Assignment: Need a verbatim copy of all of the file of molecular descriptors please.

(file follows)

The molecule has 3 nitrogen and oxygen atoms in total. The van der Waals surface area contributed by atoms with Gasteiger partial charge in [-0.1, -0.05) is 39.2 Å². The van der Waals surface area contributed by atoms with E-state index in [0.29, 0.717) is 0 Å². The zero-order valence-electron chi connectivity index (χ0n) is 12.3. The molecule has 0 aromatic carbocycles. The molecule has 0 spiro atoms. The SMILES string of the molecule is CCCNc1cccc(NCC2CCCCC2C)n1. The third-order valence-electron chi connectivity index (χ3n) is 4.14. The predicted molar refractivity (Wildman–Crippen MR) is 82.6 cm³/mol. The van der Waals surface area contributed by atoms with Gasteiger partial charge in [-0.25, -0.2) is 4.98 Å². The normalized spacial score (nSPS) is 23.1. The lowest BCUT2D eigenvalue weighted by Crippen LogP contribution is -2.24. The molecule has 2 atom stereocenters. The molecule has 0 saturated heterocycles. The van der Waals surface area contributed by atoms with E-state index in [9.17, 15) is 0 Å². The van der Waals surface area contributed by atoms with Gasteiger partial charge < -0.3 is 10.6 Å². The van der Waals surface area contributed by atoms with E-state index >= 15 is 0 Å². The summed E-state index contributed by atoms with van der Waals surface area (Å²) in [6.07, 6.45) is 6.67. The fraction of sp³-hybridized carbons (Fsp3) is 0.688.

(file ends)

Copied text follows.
The molecule has 3 nitrogen and oxygen atoms in total. The van der Waals surface area contributed by atoms with Gasteiger partial charge in [-0.1, -0.05) is 39.2 Å². The van der Waals surface area contributed by atoms with E-state index in [0.29, 0.717) is 0 Å². The zero-order valence-electron chi connectivity index (χ0n) is 12.3. The molecule has 0 aromatic carbocycles. The molecule has 0 spiro atoms. The SMILES string of the molecule is CCCNc1cccc(NCC2CCCCC2C)n1. The third-order valence-electron chi connectivity index (χ3n) is 4.14. The predicted molar refractivity (Wildman–Crippen MR) is 82.6 cm³/mol. The van der Waals surface area contributed by atoms with Gasteiger partial charge in [-0.25, -0.2) is 4.98 Å². The normalized spacial score (nSPS) is 23.1. The lowest BCUT2D eigenvalue weighted by Crippen LogP contribution is -2.24. The molecule has 2 atom stereocenters. The molecule has 0 saturated heterocycles. The van der Waals surface area contributed by atoms with E-state index in [9.17, 15) is 0 Å². The van der Waals surface area contributed by atoms with Gasteiger partial charge < -0.3 is 10.6 Å². The van der Waals surface area contributed by atoms with E-state index >= 15 is 0 Å². The summed E-state index contributed by atoms with van der Waals surface area (Å²) in [6.07, 6.45) is 6.67. The fraction of sp³-hybridized carbons (Fsp3) is 0.688.